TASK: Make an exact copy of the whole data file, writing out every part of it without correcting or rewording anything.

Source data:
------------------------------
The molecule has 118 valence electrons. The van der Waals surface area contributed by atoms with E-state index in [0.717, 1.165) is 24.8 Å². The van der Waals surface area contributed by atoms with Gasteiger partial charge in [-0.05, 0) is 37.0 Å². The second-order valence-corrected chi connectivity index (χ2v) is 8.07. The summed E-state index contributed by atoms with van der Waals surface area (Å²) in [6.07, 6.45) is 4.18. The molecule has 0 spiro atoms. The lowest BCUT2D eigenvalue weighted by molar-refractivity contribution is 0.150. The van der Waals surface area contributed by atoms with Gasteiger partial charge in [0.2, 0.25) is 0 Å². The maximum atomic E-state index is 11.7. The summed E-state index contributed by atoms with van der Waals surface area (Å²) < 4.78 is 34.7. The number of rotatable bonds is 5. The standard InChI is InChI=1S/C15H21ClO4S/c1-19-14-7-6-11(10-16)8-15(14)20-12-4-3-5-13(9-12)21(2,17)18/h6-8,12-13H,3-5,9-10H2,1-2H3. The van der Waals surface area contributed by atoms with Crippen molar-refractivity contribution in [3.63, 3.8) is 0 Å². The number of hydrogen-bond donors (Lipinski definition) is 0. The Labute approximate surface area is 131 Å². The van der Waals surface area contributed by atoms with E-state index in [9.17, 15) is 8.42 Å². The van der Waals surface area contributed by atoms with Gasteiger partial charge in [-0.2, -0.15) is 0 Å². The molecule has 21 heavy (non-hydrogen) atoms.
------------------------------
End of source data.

The molecule has 118 valence electrons. The van der Waals surface area contributed by atoms with E-state index in [0.717, 1.165) is 24.8 Å². The van der Waals surface area contributed by atoms with Gasteiger partial charge in [-0.05, 0) is 37.0 Å². The second-order valence-corrected chi connectivity index (χ2v) is 8.07. The summed E-state index contributed by atoms with van der Waals surface area (Å²) in [6.07, 6.45) is 4.18. The molecule has 0 spiro atoms. The lowest BCUT2D eigenvalue weighted by molar-refractivity contribution is 0.150. The van der Waals surface area contributed by atoms with Gasteiger partial charge in [0.2, 0.25) is 0 Å². The maximum atomic E-state index is 11.7. The summed E-state index contributed by atoms with van der Waals surface area (Å²) < 4.78 is 34.7. The number of rotatable bonds is 5. The standard InChI is InChI=1S/C15H21ClO4S/c1-19-14-7-6-11(10-16)8-15(14)20-12-4-3-5-13(9-12)21(2,17)18/h6-8,12-13H,3-5,9-10H2,1-2H3. The van der Waals surface area contributed by atoms with Crippen molar-refractivity contribution in [3.63, 3.8) is 0 Å². The number of hydrogen-bond donors (Lipinski definition) is 0. The Labute approximate surface area is 131 Å². The van der Waals surface area contributed by atoms with E-state index in [9.17, 15) is 8.42 Å². The van der Waals surface area contributed by atoms with Gasteiger partial charge in [-0.2, -0.15) is 0 Å². The molecule has 21 heavy (non-hydrogen) atoms.